SINO Australia Oil and Gas has warned it will be exposed to contractual risks with its supplier following the Australian Securities and Investments Commission’s move to extend an injunction over the freezing of the company’s Australian bank accounts.
In addition to the warning, the Chinese drilling services company also defended itself against ASIC’s claim in a shareholder update released to the Australian share market, saying the injunction was hurting the company and was unwarranted, urging the corporate regulator to remove the order.
The Perth-based company first caught the attention of ASIC back in March on suspicions that Sino Australia was seeking to transfer $7.5 million of funds raised through a 2013 $12.8 million an initial public offering for purposes not properly disclosed in the company’s prospectus.
The ASIC investigation has prevented the Perth-based company from transferring funds from two accounts it holds with HSBC in Australia so it can purchase additional drilling equipment.
There is no reprieve in sight for the company, with the Australian Federal Court recently extending an injunction preventing the company from transferring money until 28 August, 2014 to enable it to continue with the investigations. Sino Australia has the opportunity to make an application to the court to have the orders removed but the company hasn’t yet disclosed an intention to do so.
Sino Australia chairman Shao Tianpeng said the board had cooperated with ASIC, answering all requests for information, however it is now understood that Mr Shao has returned to China.
In its June shareholder update, Sino Australia expressed its dissatisfaction at the interim injunction.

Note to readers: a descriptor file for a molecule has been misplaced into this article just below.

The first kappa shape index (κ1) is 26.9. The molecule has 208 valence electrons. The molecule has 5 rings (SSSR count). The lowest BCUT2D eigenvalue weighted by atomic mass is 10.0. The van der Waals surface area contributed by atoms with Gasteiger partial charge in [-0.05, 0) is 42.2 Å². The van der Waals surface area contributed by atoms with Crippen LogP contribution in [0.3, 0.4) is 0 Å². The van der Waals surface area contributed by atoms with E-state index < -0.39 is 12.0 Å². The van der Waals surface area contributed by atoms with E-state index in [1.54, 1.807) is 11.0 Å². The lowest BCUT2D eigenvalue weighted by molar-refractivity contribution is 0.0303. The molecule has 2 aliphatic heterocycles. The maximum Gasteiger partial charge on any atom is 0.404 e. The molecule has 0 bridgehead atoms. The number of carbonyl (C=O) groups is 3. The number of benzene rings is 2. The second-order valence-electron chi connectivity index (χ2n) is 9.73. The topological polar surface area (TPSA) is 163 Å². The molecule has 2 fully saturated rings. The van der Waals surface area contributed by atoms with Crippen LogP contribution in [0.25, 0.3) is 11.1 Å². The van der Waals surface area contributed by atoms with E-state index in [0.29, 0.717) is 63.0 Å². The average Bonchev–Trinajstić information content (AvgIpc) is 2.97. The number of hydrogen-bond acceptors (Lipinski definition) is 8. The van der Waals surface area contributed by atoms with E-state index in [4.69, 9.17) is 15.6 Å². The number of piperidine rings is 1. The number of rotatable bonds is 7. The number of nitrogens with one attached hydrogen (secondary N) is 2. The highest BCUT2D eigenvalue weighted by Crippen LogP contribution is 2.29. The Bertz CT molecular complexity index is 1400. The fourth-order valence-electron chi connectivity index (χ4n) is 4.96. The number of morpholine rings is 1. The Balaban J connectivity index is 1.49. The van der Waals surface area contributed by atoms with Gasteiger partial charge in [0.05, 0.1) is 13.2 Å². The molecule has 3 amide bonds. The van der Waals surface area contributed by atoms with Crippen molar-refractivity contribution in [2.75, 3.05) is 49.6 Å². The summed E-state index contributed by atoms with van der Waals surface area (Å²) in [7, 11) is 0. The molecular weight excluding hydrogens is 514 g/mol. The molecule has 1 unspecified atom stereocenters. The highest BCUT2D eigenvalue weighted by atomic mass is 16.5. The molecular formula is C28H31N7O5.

“It is the unanimous opinion of the company’s directors that the restrictions imposed by the interim injunction are unwarranted, disproportionate and contrary to the best interests of the company, its shareholders and staff,” the company said.
Shedding additional light on ASIC’s concern that the prospectus issued in the recent capital raising did not clearly set out the intended use for the funds, Sino Australia said the offer documents stated in plan terms that the proceeds of the offer would be used “for specialised plant and equipment for the purpose of increasing production capacity and the margins on services offered, modernising and upgrading existing technical equipment and for working capital.”
Defending its stance further, Sino Australia said ASIC has been told that the money was to be advanced to the operating business in China.
“The prospectus said in plain terms that one of the intended purposes of the capital raising was to enable the company to buy equipment,” the company said.
According to Sino Australia, the immediate effect of the orders is that it prevents it from advancing funds to the business in China to enable it to “complete the purchase of one piece of drilling equipment.”
“The company not completing the 30 May 2014 equipment purchase exposes the company to contractual risks with its supplier,” the company said.
“Deploying the drilling rig that the company has contracted to buy will increase profitability and completing those contracts remains a priority.”
The company is in discussions with its supplier, with all options to complete the purchases being explored.
Sino Australia’s shares have been unable to trade since March after they were suspended for failing to lodge accounts.